|Designed & Illustrated by Feril|
The logo was designed and illustrated by Daryl Feril, a student of La Consolacion College-Bacolod with the direction of veteran Bacolod visual artist and fine arts professor Bamboo Tonogbanua.
Tonogbanua described the significance of every object in the design. Thus, the spectrum of colors represents the festival is famous for. The combination of the glamorous but realistic portrayal of the mask and the vibrant colors of the MassKara festival are the symbols of the festival itself.
The hair of the mask, which is like flowing ribbons symbolizes the lively and festive atmosphere of the festival. The headdress shows the symbols of the new icons of Bacolod like Bacolod City Government Center, the Blessed John Paul II Tower, and among other rising business structures. And the public plaza is where the MassKara street-dancing competitions are held, and the Philippine flag, the symbol of patriotism.
MassKara is a celebration and expression of thanks for the abundance of blessings life brings for Bacoleños. It is held every October and culminated on the the weekend nearest October 19, which is the Charter anniversary of Bacolod.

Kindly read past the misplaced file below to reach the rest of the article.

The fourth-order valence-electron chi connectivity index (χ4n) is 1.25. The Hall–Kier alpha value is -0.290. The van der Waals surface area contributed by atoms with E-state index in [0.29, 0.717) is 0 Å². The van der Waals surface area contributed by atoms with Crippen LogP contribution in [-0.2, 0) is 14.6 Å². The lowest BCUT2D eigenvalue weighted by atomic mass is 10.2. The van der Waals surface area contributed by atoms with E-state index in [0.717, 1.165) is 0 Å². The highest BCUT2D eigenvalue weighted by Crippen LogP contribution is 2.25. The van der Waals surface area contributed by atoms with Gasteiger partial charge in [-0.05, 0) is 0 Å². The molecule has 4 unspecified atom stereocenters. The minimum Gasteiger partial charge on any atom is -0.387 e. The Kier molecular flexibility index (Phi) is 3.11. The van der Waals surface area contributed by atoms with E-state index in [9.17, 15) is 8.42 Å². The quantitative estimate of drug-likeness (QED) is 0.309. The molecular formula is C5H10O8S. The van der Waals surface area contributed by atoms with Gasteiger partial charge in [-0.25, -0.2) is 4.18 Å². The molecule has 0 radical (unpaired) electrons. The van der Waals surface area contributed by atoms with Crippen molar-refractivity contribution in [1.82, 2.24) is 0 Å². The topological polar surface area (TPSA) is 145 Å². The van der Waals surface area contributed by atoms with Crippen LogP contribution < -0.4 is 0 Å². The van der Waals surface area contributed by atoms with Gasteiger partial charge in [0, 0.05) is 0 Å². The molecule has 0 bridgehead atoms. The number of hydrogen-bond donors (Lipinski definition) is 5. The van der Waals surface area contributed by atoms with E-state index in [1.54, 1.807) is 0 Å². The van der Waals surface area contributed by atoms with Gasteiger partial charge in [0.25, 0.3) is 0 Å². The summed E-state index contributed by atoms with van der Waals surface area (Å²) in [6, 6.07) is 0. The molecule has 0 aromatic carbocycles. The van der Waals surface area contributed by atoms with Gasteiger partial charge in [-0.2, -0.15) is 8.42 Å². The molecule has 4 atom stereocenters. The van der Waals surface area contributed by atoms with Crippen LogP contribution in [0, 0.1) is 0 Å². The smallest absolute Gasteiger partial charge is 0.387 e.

In yesterday's launching of 2011 Masskara Festival website and the unveiling of its logo, Festival director Eli Francis Tajanlangit presented its official theme of the festival, "Celebrating the New Icons of Bacolod", which highlights those new places and structures that sprouted in Bacolod City in recent years signifying Bacolod's progress and development.
"This year’s MassKara Festival will focus on these new icons—landmarks, structures, institutions, and even personalities—that have dramatically transformed Bacolod in recent years," he said.
The official website of the 2011 MassKara festival is www.themasskarafestival.com. For its update, visit its site.
The meaning of every symbol in the logo is definitely clear. However, I notice that the mask resembles a woman. Why man is not represented? The festival is for everyone. Isn't it? Etymologically speaking, "mass" is many or multitude and "kara" is face. So, "MassKara" is the face of the many. Why only woman's mask is illustrated?
Video Courtesy of Gary Lake Liza